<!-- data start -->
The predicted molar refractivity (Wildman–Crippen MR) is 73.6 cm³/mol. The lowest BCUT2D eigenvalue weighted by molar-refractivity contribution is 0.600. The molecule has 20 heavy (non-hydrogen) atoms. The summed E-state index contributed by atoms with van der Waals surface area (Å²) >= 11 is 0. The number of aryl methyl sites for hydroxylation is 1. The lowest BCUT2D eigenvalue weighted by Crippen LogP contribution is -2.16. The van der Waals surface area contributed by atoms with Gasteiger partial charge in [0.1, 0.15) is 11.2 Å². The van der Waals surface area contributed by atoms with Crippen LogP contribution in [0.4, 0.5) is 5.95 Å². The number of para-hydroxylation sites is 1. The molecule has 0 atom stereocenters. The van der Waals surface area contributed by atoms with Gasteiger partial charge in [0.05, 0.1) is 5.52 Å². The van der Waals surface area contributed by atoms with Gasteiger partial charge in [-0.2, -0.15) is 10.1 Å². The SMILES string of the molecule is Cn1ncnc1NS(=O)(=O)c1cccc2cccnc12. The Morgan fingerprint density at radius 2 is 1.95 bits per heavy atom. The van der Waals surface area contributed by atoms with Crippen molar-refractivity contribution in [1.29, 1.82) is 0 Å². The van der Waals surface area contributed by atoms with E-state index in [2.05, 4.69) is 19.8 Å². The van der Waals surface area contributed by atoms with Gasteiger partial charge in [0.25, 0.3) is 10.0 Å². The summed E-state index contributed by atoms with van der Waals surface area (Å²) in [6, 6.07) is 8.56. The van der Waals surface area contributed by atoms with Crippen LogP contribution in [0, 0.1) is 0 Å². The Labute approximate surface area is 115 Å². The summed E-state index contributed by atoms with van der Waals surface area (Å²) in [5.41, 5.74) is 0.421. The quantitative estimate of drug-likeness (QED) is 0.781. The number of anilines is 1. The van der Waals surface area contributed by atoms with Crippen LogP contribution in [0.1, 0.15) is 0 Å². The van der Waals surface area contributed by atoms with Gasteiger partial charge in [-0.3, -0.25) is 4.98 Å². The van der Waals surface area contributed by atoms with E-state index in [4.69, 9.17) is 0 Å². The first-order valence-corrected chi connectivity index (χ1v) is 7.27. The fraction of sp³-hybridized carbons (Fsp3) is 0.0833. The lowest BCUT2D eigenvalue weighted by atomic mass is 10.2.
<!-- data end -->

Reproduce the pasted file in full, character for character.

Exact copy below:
The predicted molar refractivity (Wildman–Crippen MR) is 73.6 cm³/mol. The lowest BCUT2D eigenvalue weighted by molar-refractivity contribution is 0.600. The molecule has 20 heavy (non-hydrogen) atoms. The summed E-state index contributed by atoms with van der Waals surface area (Å²) >= 11 is 0. The number of aryl methyl sites for hydroxylation is 1. The lowest BCUT2D eigenvalue weighted by Crippen LogP contribution is -2.16. The van der Waals surface area contributed by atoms with Gasteiger partial charge in [0.1, 0.15) is 11.2 Å². The van der Waals surface area contributed by atoms with Crippen LogP contribution in [0.4, 0.5) is 5.95 Å². The number of para-hydroxylation sites is 1. The molecule has 0 atom stereocenters. The van der Waals surface area contributed by atoms with Gasteiger partial charge in [0.05, 0.1) is 5.52 Å². The van der Waals surface area contributed by atoms with Gasteiger partial charge in [-0.2, -0.15) is 10.1 Å². The SMILES string of the molecule is Cn1ncnc1NS(=O)(=O)c1cccc2cccnc12. The Morgan fingerprint density at radius 2 is 1.95 bits per heavy atom. The van der Waals surface area contributed by atoms with Crippen molar-refractivity contribution in [1.29, 1.82) is 0 Å². The van der Waals surface area contributed by atoms with E-state index in [2.05, 4.69) is 19.8 Å². The van der Waals surface area contributed by atoms with Gasteiger partial charge in [0.25, 0.3) is 10.0 Å². The summed E-state index contributed by atoms with van der Waals surface area (Å²) in [6, 6.07) is 8.56. The van der Waals surface area contributed by atoms with Crippen LogP contribution in [0, 0.1) is 0 Å². The Labute approximate surface area is 115 Å². The summed E-state index contributed by atoms with van der Waals surface area (Å²) in [5.41, 5.74) is 0.421. The quantitative estimate of drug-likeness (QED) is 0.781. The number of anilines is 1. The van der Waals surface area contributed by atoms with Crippen LogP contribution in [0.1, 0.15) is 0 Å². The van der Waals surface area contributed by atoms with Gasteiger partial charge in [-0.3, -0.25) is 4.98 Å². The van der Waals surface area contributed by atoms with E-state index in [4.69, 9.17) is 0 Å². The first-order valence-corrected chi connectivity index (χ1v) is 7.27. The fraction of sp³-hybridized carbons (Fsp3) is 0.0833. The lowest BCUT2D eigenvalue weighted by atomic mass is 10.2.